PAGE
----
He’s a so-so defender on his best nights, and his game on offense can stray into ball-hoggery, especially when the quality of his supporting cast dips. But Melo is a force, an efficient offense almost on his own, and his game has evolved in healthy ways. The triangle should nudge him toward his best habits and away from his worst.
He’s also 30, and he may be about to sign a contract that will pay him nearly $30 million in 2018-19, when he’ll be 35. There just haven’t been many (any?) 35-year-old guys who have played up to $30 million contracts. Anthony would eclipse Kobe Bryant as the highest-paid player in the league once Bryant’s deal expires after the 2015-16 season. In an efficient market, the league’s best-paid player would also be its best player.
Anthony isn’t the best player now, and he might not even be among the league’s 10 best, depending on how much you like defense. He didn’t make an All-NBA team this season, though making it as a forward is like surviving The Hunger Games at this point. He will not be anything like the league’s best player when he’s 35. There is a near 100 percent chance we’ll look at this potential max contract as a bad deal over its last couple of seasons, even with the cap set to go up every season at a rate that is tough to predict.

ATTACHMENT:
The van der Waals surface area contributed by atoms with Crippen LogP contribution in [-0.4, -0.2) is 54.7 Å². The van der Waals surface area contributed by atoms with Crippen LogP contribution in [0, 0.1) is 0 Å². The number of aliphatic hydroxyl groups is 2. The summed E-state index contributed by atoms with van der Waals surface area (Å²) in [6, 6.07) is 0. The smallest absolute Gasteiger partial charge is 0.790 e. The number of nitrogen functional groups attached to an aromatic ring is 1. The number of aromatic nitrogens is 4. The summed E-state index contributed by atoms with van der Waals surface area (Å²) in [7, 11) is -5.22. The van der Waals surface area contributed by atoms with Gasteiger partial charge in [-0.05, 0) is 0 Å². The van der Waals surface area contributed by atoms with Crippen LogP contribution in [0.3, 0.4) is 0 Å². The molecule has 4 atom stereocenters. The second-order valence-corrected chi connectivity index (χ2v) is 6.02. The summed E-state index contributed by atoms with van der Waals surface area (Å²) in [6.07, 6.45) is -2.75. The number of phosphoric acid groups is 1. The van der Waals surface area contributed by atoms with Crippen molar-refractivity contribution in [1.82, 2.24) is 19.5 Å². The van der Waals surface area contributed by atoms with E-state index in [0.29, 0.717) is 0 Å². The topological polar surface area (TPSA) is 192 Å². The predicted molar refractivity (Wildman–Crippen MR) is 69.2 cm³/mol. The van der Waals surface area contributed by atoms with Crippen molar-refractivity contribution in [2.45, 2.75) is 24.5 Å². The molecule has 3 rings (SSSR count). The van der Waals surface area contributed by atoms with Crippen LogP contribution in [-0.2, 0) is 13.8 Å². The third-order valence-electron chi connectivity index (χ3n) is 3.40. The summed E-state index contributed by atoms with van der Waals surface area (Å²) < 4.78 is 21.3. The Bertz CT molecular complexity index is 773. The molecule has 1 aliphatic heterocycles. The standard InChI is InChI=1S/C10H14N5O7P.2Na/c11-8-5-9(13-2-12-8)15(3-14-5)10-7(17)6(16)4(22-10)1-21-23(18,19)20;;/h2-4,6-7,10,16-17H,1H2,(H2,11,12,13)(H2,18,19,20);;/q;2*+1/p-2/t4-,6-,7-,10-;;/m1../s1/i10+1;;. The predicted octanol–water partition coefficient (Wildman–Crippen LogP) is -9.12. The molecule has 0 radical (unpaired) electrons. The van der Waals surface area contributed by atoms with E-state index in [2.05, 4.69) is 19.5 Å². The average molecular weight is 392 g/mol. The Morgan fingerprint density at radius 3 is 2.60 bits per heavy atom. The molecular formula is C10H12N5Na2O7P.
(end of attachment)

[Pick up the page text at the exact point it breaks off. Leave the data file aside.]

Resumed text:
New York has already begun the normalization process, and it has accelerated under Jackson. It drafted two rotation wings in Iman Shumpert and Tim Hardaway Jr. before Jackson arrived, and the Knicks nabbed three nice young pieces in the Tyson Chandler deal — Shane Larkin and two second-rounders they turned into Cleanthony Early and Thanasis Antetokounmpo. That is how you begin restoring order after dealing away so many picks and larding up the cap sheet.